STEP THREE: STAFF MEETING
As a teacher, I’m often FORCED to attend staff meetings where a wide variety of characters come together and accomplish very little. You need to have a staff meeting for your novel, too, but the difference is, you need to accomplish a great deal in yours. It’s a challenge, but it’s worth it.
First, it’s important to understand that YOU must know much more about your characters than your readers do. You’re going to create histories and backstories for them, and the better they are, the more they will help you know exactly what your characters will do in any situation.
Now if you go to the internet and type in “character profile” you’ll find MANY examples of things to think about when you’re fleshing out your characters. What I have found, through practice, is that you need to do character profiles for AT LEAST your protagonist and antagonist—your main character and that character’s main opposition. You DON’T need to do these profiles for every character, especially minor ones, or you may actually find them competing for attention with your main characters…not a good thing.
That said, I’m going to give you MORE than enough to think about. Don’t feel compelled to fill out every section if you don’t want to. Use what’s most appropriate for your particular character, qualities you feel are important.
Remember that this work can be done point form—it’s for you to see and nobody else. It is particularly helpful if you’re planning a book that may become a series!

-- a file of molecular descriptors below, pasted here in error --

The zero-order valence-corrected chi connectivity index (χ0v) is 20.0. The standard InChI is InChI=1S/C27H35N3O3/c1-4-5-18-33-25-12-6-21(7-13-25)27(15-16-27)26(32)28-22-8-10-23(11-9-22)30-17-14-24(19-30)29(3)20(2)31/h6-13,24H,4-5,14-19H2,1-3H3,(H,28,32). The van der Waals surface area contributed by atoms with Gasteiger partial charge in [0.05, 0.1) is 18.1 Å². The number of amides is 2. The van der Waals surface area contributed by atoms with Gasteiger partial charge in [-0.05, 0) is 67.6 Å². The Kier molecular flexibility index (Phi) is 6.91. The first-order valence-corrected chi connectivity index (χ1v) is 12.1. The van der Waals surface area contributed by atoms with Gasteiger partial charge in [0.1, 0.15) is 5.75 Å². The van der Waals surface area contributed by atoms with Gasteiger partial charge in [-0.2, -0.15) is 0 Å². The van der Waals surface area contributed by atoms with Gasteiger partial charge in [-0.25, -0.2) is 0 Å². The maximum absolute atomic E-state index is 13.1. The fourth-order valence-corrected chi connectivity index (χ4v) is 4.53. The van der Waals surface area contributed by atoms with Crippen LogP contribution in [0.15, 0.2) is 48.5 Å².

CHARACTER PROFILE IDEAS:
- Name, age, nationality
- Is there a difference between how old the person IS, and how old he or she appears to be?
- Hair colour, eye colour (glasses or contacts?), height, weight, type of build
- Skin type, tone, distinguishing marks (moles, tattoos, scars . . .)
- Shape of face (round, oval, squared, almond, heart-shaped…)
- Usual hairstyle? Usual style of dress?
- Predominant features?
- Any physical habits or disabilities? (Constantly pacing, stuttering, …)
- Favourite sayings?
- Birth order?
- Siblings? Spouse? Children? Parents? Grandparents? Best friend? Significant other?
- Relationship skills?
- Socioeconomic level as a child / as an adult
- Hometown / current residence
- Level of education, overall intelligence
- Mental illnesses?
- Major learning experiences in life
- Short-term and long-term goals?
- How the character feels others view her. How she views herself.
- Is the character ruled more by left-brain logic, or right-brain emotions and creativity?
- What would most embarrass this character?
- What is this character proudest of?
- Strengths and weaknesses?
- Introvert or extrovert?
- Judgmental or generous?
- Polite or rude?
- How does the character deal with anger? Sadness? Conflict? Change? Loss?
- What would the character most like to change? Why?
- Religious beliefs? Religious? Agnostic? Atheistic?
- Personal philosophy, beliefs?
- Attitude towards nature, animals, environment, others?
- Colors? Music? Literature? Food? Swear words?
- Means of transportation?
- Activities to do alone? With others?
- Bad habits: brand of cigarettes, alcoholic drink, non-alcoholic drink?
- Hobbies? Sports? TV shows? Web sites?
OK, enough of that. You get the idea. Feel free to delete groupings, add groupings, change groupings to make them fit your particular characters. The main idea is that you know your characters THOROUGHLY before you begin to tell their tales.
Now go flesh out a few of your characters and get ready for step four, which I’ll post on Saturday, three days from now. That’s when we’ll connect your characters to your story a bit more directly.